LIFE OF THE STARS
VARIABLE STARSThe stars do not shine as constantly as they appear to at first sight. Stars that vary in brightness are known as variable stars. In some variables, such as pulsating, eclipsing, and rotating ones, there is a regular pattern or period to their variation. Others, such as eruptive and cataclysmic variables, are more unpredictable in their behavior. A star may vary because it gives out changing amounts of light is obscured by shifting dust clouds or a companion star. By plotting graphs, or light curves, of the stars brightness, astronomers can work out why the brightness varies.
The brightness of eat Carinae has fluctuated dramatically since it was recorded by Edmond Halley in 1677. By the middle of the 19th century, it had become the second brightness star in the sky at magnitude 0.8, but then suddenly plunged to below magnitude 6. Eta Carinae had thrown out a thick cloud of obscuring dust now known as the Homunuculus Nebula. The shifting dust and the stars unstable outer layer account for the variations in its brightness. Eta Carinae is classed as an eruptive variable.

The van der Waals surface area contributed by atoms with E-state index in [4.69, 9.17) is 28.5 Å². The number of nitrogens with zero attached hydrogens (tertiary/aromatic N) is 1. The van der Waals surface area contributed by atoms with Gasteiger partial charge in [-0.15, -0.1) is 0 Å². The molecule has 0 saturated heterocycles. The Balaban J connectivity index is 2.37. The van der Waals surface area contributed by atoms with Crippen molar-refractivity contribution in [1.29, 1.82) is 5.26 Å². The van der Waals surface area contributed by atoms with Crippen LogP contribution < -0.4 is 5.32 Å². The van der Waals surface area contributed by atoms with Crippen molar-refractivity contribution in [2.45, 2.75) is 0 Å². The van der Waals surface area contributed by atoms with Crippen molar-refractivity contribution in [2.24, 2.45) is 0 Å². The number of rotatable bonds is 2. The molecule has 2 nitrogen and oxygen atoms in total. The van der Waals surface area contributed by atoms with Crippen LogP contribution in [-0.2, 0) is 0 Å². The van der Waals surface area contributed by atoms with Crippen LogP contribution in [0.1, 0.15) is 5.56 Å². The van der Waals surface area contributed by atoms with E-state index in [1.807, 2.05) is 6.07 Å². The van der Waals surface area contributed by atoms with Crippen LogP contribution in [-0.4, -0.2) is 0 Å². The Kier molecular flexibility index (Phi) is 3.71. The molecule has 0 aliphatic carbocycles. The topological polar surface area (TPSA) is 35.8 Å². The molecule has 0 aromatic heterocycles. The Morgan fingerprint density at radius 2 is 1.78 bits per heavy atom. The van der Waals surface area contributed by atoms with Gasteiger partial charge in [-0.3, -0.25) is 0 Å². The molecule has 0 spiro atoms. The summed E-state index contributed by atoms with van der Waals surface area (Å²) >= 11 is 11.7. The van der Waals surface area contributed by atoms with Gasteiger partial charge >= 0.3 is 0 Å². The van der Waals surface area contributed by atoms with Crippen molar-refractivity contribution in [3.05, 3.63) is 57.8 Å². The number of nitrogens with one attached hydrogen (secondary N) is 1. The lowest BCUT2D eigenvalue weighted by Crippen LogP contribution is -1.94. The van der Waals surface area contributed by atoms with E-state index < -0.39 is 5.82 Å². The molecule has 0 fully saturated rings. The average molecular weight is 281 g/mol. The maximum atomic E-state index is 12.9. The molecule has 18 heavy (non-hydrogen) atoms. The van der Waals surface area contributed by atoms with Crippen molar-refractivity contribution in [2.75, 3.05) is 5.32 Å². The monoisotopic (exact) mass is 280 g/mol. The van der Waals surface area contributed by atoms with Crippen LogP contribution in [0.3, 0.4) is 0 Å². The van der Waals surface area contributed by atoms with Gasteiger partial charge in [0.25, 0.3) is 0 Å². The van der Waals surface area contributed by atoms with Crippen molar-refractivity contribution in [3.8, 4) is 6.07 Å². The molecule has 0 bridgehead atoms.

Stars that burst into brilliance when they undergo sudden, violent changes are cataciymic variables. They include novas and supernovas. A nova occurs when a while dwarf in a double, or binary, star system pulls hydrogen gas off its companion. The gas builds up until there is a nuclear explosion. In 1975, a nova appeared in Cygnus, briefly making the binary star 40 million times brighter
Stars that brighten or fade with no regular pattern are
called eruptive variables. Their brightness varies, as violent changes occur in their
outer atmospheres. Some puff out clouds of smoke that make them suddenly fade. Other, such
as T Tauri, are young stars still shirking to a stable size as stellar winds blow away the
dust and gas from which they formed.